May 20, 2007

BOOKS: The Spellman Files, Lisa Lutz (2007)

Family is complicated under the best of circumstances, but when everyone in the family -- right down to the 14-year-old daughter -- is a trained private investigator, those moments of dysfunction get really complicated. And so it is with the Spellman family of San Francisco.

Parents Albert and Olivia have raised their daughter, Isabel ("Izzy"), in the business, but now that she's in her late 20s, she's wanting to find a way out; it's hard, for one thing, to have a real love life when your parents are doing full background checks on every new boyfriend. Izzy is also starting to worry about her 14-year-old sister, Rae, who's developing an unhealthy fondness for doing unauthorized surveillance of random strangers. Only big brother David, an attorney, isn't directly involved in the family business, though he and his law firm do send a lot of business back to Mom and Dad.

The characters are lively and sharply defined, and the dynamics of living in a professionally nosy family are captured with crisp wit. We also get a vivid glimpse of how the Spellmans look to an outsider, as Izzy's newest boyfriend Daniel finds himself caught up in the web of deception that they've come to take for granted.

I don't know if Lutz plans further novels about the Spellmans; I hope so. This novel is narrated by Izzy, but it would be fun to read stories told from each Spellman's point of view. Lutz frequently has Izzy fill us in on the background to current events with flashbacks to notable events in Spellman family history, and I'd love to see some of those events as narrated by other characters in future volumes (Rae's version of her stint at summer camp, for instance).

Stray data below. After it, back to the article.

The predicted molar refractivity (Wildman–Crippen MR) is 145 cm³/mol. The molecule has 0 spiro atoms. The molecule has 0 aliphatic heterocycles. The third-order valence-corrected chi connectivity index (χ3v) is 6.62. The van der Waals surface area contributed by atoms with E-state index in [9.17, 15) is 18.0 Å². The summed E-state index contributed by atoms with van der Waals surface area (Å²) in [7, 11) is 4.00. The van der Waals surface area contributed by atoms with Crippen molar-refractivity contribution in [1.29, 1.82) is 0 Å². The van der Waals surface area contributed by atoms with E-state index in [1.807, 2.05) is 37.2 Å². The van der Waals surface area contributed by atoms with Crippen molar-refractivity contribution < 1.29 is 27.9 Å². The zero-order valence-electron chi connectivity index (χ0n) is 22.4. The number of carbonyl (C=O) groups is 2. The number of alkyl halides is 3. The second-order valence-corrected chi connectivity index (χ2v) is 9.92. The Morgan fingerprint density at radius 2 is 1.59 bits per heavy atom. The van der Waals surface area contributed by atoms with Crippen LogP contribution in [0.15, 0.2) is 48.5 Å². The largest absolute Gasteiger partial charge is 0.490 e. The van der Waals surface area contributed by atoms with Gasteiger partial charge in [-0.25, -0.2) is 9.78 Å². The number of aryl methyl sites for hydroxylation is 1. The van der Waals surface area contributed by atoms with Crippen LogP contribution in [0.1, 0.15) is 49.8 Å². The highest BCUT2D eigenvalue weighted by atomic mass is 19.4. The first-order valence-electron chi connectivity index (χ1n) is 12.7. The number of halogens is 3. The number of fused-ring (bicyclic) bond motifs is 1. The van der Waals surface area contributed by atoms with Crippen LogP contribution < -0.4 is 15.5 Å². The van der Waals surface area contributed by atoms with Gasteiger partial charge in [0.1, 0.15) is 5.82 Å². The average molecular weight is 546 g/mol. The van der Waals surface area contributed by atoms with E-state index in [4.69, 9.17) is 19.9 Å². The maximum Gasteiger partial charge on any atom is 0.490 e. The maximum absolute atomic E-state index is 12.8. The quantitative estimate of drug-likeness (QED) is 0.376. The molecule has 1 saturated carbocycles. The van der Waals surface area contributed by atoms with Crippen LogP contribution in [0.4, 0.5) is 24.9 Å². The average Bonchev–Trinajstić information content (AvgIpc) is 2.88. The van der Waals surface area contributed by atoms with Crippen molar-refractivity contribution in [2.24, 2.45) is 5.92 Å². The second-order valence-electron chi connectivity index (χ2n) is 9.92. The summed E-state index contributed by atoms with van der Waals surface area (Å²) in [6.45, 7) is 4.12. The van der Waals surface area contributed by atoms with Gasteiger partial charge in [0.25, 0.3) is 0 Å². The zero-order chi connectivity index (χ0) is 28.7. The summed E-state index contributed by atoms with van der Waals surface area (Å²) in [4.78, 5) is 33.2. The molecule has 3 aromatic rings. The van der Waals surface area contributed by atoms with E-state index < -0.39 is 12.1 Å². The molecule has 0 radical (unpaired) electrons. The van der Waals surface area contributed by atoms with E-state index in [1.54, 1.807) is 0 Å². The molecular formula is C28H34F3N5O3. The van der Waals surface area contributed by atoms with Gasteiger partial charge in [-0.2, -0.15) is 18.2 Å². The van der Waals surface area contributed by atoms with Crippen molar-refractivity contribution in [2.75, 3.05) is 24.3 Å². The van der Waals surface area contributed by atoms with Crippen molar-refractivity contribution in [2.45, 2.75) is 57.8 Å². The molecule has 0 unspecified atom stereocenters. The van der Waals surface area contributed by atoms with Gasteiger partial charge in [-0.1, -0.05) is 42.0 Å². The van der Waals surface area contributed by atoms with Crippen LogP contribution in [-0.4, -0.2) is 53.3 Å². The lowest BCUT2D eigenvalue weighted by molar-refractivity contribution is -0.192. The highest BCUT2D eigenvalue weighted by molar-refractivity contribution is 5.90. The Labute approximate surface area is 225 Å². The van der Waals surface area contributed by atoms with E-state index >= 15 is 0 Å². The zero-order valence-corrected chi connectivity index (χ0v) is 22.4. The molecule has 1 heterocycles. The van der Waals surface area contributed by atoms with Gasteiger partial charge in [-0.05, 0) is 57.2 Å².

If there are further volumes, Lutz will have to work hard on her plotting skills. The story is the least interesting thing here; it takes forever to kick into gear, and it's not very interesting or suspenseful when it does arrive. She gets away with it because she's doing such a marvelous job of introducing these characters, but I don't think that witty dialogue and amusing character will be enough to sustain the characters through more novels.

It's enough to make this one a nifty entertainment, though, and it's a very promising first novel.

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